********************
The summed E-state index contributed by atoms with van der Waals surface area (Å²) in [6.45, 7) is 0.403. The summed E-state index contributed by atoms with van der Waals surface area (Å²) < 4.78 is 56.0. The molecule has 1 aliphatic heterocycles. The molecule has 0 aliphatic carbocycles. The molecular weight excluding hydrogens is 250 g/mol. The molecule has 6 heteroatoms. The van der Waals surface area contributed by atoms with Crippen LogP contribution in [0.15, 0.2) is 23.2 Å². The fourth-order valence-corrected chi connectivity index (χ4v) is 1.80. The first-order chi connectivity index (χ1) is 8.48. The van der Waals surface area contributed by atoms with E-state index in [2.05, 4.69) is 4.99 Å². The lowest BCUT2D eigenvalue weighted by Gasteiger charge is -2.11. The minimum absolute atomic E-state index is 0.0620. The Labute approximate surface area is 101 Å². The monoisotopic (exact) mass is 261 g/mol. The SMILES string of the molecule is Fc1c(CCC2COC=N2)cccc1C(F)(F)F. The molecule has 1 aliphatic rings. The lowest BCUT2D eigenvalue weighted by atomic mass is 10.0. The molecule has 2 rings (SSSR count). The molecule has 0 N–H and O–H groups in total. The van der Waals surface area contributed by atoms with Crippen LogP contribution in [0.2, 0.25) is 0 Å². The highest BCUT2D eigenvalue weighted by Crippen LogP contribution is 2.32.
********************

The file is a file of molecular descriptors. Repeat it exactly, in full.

The summed E-state index contributed by atoms with van der Waals surface area (Å²) in [6.45, 7) is 0.403. The summed E-state index contributed by atoms with van der Waals surface area (Å²) < 4.78 is 56.0. The molecule has 1 aliphatic heterocycles. The molecule has 0 aliphatic carbocycles. The molecular weight excluding hydrogens is 250 g/mol. The molecule has 6 heteroatoms. The van der Waals surface area contributed by atoms with Crippen LogP contribution in [0.15, 0.2) is 23.2 Å². The fourth-order valence-corrected chi connectivity index (χ4v) is 1.80. The first-order chi connectivity index (χ1) is 8.48. The van der Waals surface area contributed by atoms with E-state index in [2.05, 4.69) is 4.99 Å². The lowest BCUT2D eigenvalue weighted by Gasteiger charge is -2.11. The minimum absolute atomic E-state index is 0.0620. The Labute approximate surface area is 101 Å². The monoisotopic (exact) mass is 261 g/mol. The SMILES string of the molecule is Fc1c(CCC2COC=N2)cccc1C(F)(F)F. The molecule has 1 aliphatic rings. The lowest BCUT2D eigenvalue weighted by atomic mass is 10.0. The molecule has 2 rings (SSSR count). The molecule has 0 N–H and O–H groups in total. The van der Waals surface area contributed by atoms with Crippen LogP contribution in [0.2, 0.25) is 0 Å². The highest BCUT2D eigenvalue weighted by Crippen LogP contribution is 2.32.